The current liabilities of WestJet Airlines include the advance ticket sales account. The company’s recent annual reports show the following trend in the balance of this account over a three- year period:
The first note to the company’s financial statements, titled Significant accounting policies, includes the following disclosure about revenue recognition: Guest revenues, including the air component of vacation packages, are recognized when air transportation is provided. Tickets sold but not yet used are included in the consolidated balance sheet as advance ticket sales.
1. What does the balance in the advance ticket sales account represent?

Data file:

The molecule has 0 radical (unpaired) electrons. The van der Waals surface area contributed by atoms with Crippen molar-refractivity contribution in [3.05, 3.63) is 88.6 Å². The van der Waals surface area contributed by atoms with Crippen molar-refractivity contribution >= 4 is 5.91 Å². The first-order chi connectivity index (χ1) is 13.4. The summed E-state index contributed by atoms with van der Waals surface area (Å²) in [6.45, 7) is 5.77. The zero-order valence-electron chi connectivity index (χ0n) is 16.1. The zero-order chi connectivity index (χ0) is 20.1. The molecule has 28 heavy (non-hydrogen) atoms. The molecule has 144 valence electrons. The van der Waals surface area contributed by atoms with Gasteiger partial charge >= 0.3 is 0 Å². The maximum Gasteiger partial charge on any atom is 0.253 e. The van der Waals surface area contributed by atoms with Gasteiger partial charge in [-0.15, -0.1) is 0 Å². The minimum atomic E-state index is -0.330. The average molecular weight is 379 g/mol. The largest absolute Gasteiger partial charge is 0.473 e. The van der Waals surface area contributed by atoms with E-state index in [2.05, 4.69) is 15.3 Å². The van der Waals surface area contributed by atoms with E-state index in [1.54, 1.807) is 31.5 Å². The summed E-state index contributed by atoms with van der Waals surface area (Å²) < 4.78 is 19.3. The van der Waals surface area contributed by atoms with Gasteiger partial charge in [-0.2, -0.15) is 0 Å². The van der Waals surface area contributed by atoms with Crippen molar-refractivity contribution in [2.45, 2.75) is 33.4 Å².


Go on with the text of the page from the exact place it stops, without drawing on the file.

2. Why does WestJet recognize guest revenue when transportation is provided, rather than when cash is received?
3. How does WestJet Airlines normally settle this liability?
4. Should WestJet recognize flight expenses, such as jet fuel, salaries of flight crew, and cost of food and beverage, in the period when the flights occur or during the period when tickets are sold? Explain.
5. Explain the most probable reason for the increase in the amount of this liability from 2010 to 2012.
6. Based on the trend in the amount of this liability, would you expect the annual amounts of guest revenue to increase, decrease, or remain stable over the three- year period? Explain.

  • CreatedAugust 04, 2015
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